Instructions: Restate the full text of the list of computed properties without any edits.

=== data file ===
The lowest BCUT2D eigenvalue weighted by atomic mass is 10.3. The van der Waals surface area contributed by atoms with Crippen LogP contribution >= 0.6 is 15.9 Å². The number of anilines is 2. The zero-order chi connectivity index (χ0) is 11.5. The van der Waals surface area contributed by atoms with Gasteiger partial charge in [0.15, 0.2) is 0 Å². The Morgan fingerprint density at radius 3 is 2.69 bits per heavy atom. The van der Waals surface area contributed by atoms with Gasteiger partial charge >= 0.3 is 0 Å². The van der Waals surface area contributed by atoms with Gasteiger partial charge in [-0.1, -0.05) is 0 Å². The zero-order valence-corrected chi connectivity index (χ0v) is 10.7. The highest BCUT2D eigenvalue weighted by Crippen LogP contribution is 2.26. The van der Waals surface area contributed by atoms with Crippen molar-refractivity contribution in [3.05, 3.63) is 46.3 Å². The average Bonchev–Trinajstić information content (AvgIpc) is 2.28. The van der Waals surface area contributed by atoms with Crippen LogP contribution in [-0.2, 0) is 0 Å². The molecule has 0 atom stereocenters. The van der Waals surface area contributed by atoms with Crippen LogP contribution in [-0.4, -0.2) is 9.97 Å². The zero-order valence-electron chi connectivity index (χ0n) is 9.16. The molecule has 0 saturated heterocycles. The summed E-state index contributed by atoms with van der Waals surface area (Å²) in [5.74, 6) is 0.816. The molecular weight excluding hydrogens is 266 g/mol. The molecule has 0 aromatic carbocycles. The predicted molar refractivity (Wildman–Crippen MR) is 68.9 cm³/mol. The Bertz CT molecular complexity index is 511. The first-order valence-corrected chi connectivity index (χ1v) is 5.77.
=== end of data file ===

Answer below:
The lowest BCUT2D eigenvalue weighted by atomic mass is 10.3. The van der Waals surface area contributed by atoms with Crippen LogP contribution >= 0.6 is 15.9 Å². The number of anilines is 2. The zero-order chi connectivity index (χ0) is 11.5. The van der Waals surface area contributed by atoms with Gasteiger partial charge in [0.15, 0.2) is 0 Å². The Morgan fingerprint density at radius 3 is 2.69 bits per heavy atom. The van der Waals surface area contributed by atoms with Gasteiger partial charge >= 0.3 is 0 Å². The van der Waals surface area contributed by atoms with Gasteiger partial charge in [-0.1, -0.05) is 0 Å². The zero-order valence-corrected chi connectivity index (χ0v) is 10.7. The highest BCUT2D eigenvalue weighted by Crippen LogP contribution is 2.26. The van der Waals surface area contributed by atoms with Crippen molar-refractivity contribution in [3.05, 3.63) is 46.3 Å². The average Bonchev–Trinajstić information content (AvgIpc) is 2.28. The van der Waals surface area contributed by atoms with Crippen LogP contribution in [-0.2, 0) is 0 Å². The molecule has 0 atom stereocenters. The van der Waals surface area contributed by atoms with Crippen LogP contribution in [-0.4, -0.2) is 9.97 Å². The zero-order valence-electron chi connectivity index (χ0n) is 9.16. The molecule has 0 saturated heterocycles. The summed E-state index contributed by atoms with van der Waals surface area (Å²) in [5.74, 6) is 0.816. The molecular weight excluding hydrogens is 266 g/mol. The molecule has 0 aromatic carbocycles. The predicted molar refractivity (Wildman–Crippen MR) is 68.9 cm³/mol. The Bertz CT molecular complexity index is 511. The first-order valence-corrected chi connectivity index (χ1v) is 5.77.